The Marantz Pro MPM1000 uses a cardioid pattern for reducing background noise, which is great for anyone recording at home without a dedicated environment. If you have a playback system while recording, this feature also helps prevent feedback. It sounds great when used in close-spaced areas.
The durability seems to be good as well, and the included accessories are way better than I expected for this price. The desktop stand and shock mount are of decent quality, but a happy & welcomed surprise for sure.
If you’re on a budget or just getting started, you should really give the Marantz Pro MPM1000 a try.
By the end of this article, you’ll not only learn that I’m a massive fan of Shure but the reasons behind why. Shure absolutely dominates in both the cheap microphone market and the high-end. The Shure SM58 is one of their most popular microphones, and you’ve likely seen it if you frequent live entertainment.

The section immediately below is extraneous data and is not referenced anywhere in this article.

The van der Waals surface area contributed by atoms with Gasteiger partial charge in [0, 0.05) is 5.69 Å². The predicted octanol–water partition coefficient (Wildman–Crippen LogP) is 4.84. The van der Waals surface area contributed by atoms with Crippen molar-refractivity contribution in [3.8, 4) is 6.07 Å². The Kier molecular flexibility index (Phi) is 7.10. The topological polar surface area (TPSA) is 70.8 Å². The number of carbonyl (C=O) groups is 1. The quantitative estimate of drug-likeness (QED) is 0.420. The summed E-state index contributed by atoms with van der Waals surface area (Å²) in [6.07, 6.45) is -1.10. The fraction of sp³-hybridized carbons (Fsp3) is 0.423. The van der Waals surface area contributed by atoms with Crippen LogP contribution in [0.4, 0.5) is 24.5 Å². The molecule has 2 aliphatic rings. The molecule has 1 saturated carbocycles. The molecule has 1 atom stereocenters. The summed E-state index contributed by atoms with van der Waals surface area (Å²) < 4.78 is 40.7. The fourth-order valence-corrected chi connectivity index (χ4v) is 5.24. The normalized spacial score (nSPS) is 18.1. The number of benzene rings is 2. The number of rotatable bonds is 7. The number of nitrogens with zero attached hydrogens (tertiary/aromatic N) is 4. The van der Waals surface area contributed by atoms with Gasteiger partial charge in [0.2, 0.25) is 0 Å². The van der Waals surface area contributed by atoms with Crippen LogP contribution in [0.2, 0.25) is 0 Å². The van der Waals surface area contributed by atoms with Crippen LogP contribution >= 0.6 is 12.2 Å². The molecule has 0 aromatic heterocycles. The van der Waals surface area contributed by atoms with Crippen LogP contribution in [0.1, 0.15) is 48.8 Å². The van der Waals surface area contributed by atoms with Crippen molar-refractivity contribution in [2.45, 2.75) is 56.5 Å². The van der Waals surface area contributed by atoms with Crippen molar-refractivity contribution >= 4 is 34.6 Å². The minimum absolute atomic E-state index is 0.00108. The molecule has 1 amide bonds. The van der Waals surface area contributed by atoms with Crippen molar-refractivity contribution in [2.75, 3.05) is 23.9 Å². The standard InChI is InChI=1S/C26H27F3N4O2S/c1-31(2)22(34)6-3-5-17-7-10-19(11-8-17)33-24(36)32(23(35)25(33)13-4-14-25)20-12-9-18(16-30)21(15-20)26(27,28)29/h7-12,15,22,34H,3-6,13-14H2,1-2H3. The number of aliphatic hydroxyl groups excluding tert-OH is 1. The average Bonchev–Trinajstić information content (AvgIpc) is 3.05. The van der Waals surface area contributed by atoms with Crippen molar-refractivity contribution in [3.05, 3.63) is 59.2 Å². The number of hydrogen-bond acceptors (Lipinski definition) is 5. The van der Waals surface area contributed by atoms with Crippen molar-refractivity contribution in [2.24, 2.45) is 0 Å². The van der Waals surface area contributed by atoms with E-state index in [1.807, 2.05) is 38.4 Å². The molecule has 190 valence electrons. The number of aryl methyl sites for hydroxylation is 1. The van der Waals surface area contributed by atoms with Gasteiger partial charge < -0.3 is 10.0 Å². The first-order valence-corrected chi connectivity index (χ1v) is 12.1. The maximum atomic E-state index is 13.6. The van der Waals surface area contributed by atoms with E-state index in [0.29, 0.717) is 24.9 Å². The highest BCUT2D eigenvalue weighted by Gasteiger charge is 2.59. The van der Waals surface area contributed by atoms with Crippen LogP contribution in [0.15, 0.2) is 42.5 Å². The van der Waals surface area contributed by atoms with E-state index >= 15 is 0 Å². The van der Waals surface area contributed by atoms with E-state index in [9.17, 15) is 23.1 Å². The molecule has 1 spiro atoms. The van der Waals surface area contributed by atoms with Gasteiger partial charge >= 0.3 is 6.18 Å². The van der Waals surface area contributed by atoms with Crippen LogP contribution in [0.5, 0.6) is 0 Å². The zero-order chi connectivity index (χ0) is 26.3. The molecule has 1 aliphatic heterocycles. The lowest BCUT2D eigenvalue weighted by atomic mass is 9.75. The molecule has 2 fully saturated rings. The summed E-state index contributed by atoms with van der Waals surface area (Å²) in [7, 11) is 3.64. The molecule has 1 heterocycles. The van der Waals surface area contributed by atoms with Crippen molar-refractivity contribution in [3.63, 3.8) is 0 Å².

As we’ve discussed in our article Best Microphone For Vocals, the Shure SM58 will be the perfect option for almost all live vocals. You’ll find it brings the best out of your voice thanks to the tailored frequency response with a brightened midrange and bass roll-off, creating a fuller sound. While the audio sounds great, it’s also loaded up with features that are necessary when performing live, starting with their cardioid polar pattern. This limits the noise input so it will zero in on your voice and cancel out the rest.
There is also an internal pneumatic shock-mount system that reduces handling noises, such as moving around & bumping your microphone (or the stand it is in). There’s also a built-in spherical wind & pop-filter, which filters out plosives.